Recently, I've faced the problem to import the European Union thesaurus, Eurovoc, into cubicweb using the SKOS cube. Eurovoc doesn't follow the SKOS data model and I'll show here how I managed to adapt Eurovoc to fit in SKOS.
This article is in two parts:
- this is the first part where I introduce what a thesaurus is and what SKOS is,
- the second part will show how to convert Eurovoc to plain SKOS.
The whole text assumes familiarity with RDF, as describing RDF would require more than a blog entry and is out of scope.
A common need in our digital lives is to attach keywords to documents, web pages, pictures, and so on, so that search is easier. For example, you may want to add two keywords:
in a picture's metadata about this flower. If you have a large collection of flower pictures, this will make your life easier when you want to search for a particular species later on.
In this example, keywords are free: you can choose whatever keyword you want, very general or very specific. For example you may just use the keyword:
if you don't care about species. You are also free to use lowercase or uppercase letters, and to make typos...
On the other side, sometimes you have to select keywords from a list. Such a constrained list is called a controlled vocabulary. For instance, a very simple controlled vocabulary with only two keywords is the one about a person's gender:
- male (or man),
- female (or woman).
But there are more complex examples: think about how a library organizes books by themes: there are very general themes (eg. Science), then more and more specific ones (eg. Computer science -> Software -> Operating systems). There may also be synonyms (eg. Computing for Computer science) or referrals (eg. there may be a "see also" link between keywords Algebra and Geometry). Such a controlled vocabulary where keywords are organized in a tree structure, and with relations like synonym and referral, is called a thesaurus.
For the sake of simplicity, in the following we will call thesaurus any controlled vocabulary, even a simple one with two keywords like male/female.
SKOS, from the World Wide Web Consortium (W3C), is an ontology for the semantic web describing thesauri. To make it simple, it is a common data model for thesauri that can be used on the web. If you have a thesaurus and publish it on the web using SKOS, then anyone can understand how your thesaurus is organized.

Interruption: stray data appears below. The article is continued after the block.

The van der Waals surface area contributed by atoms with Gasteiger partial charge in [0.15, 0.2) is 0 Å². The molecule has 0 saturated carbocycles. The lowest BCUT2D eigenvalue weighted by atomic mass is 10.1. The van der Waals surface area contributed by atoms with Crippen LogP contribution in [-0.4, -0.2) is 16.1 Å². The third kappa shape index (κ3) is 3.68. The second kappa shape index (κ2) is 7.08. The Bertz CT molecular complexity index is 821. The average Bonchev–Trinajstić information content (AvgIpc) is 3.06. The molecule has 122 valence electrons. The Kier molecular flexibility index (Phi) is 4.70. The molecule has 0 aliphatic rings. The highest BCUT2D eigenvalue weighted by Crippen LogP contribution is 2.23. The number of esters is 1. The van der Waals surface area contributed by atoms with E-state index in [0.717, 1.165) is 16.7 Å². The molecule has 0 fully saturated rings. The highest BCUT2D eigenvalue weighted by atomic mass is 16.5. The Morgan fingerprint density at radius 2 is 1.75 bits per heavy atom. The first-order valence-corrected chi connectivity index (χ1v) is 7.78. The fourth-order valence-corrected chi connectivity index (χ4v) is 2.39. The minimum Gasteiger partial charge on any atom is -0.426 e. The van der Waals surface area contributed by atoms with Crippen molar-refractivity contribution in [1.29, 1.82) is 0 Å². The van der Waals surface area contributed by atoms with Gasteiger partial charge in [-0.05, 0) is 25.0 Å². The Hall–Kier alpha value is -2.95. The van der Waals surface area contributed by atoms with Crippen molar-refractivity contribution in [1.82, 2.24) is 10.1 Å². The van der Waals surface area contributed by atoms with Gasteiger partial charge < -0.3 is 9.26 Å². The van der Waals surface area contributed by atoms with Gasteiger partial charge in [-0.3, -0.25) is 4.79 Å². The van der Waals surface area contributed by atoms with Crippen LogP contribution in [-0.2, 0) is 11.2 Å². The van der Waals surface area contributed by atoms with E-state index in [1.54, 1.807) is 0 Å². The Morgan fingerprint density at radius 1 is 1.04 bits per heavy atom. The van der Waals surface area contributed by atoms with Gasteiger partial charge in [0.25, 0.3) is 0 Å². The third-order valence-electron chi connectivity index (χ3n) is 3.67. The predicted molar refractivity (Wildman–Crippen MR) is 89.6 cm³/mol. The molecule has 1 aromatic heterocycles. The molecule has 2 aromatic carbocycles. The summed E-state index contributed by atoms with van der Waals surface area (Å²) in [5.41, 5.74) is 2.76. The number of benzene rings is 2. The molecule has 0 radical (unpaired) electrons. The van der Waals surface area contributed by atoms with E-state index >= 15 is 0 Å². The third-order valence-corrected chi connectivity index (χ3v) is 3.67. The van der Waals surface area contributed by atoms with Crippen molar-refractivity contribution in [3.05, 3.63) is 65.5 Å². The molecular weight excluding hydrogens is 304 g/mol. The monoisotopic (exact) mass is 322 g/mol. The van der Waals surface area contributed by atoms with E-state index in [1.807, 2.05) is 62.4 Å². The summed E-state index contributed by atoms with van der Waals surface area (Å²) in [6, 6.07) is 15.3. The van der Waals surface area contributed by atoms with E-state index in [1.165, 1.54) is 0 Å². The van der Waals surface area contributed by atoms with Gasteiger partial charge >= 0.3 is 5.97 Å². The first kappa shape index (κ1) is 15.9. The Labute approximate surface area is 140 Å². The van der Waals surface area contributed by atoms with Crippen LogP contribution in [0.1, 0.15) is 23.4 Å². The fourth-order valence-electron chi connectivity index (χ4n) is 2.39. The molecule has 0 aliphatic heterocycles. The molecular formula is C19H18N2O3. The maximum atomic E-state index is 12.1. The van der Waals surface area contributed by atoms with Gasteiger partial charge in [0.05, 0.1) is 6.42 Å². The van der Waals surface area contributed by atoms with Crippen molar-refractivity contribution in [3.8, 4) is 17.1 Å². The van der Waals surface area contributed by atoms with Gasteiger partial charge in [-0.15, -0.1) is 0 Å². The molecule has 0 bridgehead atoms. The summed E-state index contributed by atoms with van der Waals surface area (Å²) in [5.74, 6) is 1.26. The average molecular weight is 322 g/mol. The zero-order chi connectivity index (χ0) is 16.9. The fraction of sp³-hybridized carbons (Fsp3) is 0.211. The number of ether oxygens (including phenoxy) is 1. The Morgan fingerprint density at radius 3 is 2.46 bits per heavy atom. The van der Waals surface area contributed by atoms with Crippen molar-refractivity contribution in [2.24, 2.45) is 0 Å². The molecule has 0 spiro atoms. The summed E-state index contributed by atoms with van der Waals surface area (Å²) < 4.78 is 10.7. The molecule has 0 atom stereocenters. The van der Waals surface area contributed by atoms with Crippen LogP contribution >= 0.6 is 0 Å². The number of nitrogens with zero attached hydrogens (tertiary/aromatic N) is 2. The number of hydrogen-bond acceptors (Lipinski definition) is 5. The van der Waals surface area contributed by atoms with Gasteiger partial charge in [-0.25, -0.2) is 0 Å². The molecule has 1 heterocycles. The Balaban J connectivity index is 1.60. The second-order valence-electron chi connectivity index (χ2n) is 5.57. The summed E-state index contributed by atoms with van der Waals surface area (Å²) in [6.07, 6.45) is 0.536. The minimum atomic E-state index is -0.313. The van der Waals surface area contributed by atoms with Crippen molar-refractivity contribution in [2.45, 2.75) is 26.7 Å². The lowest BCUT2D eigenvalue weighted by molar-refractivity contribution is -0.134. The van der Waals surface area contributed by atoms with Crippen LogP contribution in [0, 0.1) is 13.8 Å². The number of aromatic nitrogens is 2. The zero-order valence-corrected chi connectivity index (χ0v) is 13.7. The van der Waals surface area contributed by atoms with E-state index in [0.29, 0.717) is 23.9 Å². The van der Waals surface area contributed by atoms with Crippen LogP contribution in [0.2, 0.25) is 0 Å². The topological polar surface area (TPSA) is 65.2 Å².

SKOS is very versatile. You can use it to produce very simple thesauri (like male/female) and very complex ones, with a tree of keywords, even in multiple languages.
To cope with this complexity, SKOS data model splits each keyword into two entities: a concept and its labels. For example, the concept of a male person have multiple labels: male and man in English, homme and masculin in French. The concept of a lily flower also has multiple labels: lily in English, lilium in Latin, lys in French.
Among all labels for a given concept, some can be preferred, while others are alternative. There may be only one preferred label per language. In the person's gender example, man may be the preferred label in English and male an alternative one, while in French homme would be the preferred label and masculin and alternative one. In the flower example, lily (resp. lys) is the preferred label in English (resp. French), and lilium is an alternative label in Latin (no preferred label in Latin).
And of course, in SKOS, it is possible to say that a concept is broader than another one (just like topic Science is broader than topic Computer science).
So to summarize, in SKOS, a thesaurus is a tree of concepts, and each concept have one or more labels, preferred or alternative. A thesaurus is also called a concept scheme in SKOS.
Also, please note that SKOS data model is slightly more complicated than what we've shown here, but this will be sufficient for our purpose.
In order to publish a thesaurus in RDF using SKOS ontology, SKOS introduces the "skos:" namespace associated to the following URI: http://www.w3.org/2004/02/skos/core#.
Within that namespace, SKOS defines some classes and predicates corresponding to what has been described above. For example:
- the triple (<uri>, rdf:type, skos:ConceptScheme) says that <uri> belongs to class skos:ConceptScheme (that is, is a concept scheme),
- the triple (<uri>, rdf:type, skos:Concept) says that <uri> belongs to class skos:Concept (that is, is a concept),
- the triple (<uri>, skos:prefLabel, <literal>) says that <literal> is a preferred label for concept <uri>,
- the triple (<uri>, skos:altLabel, <literal>) says that <literal> is an alternative label for concept <uri>,
- the triple (<uri1>, skos:broader, <uri2>) says that concept <uri2> is a broder concept of <uri1>.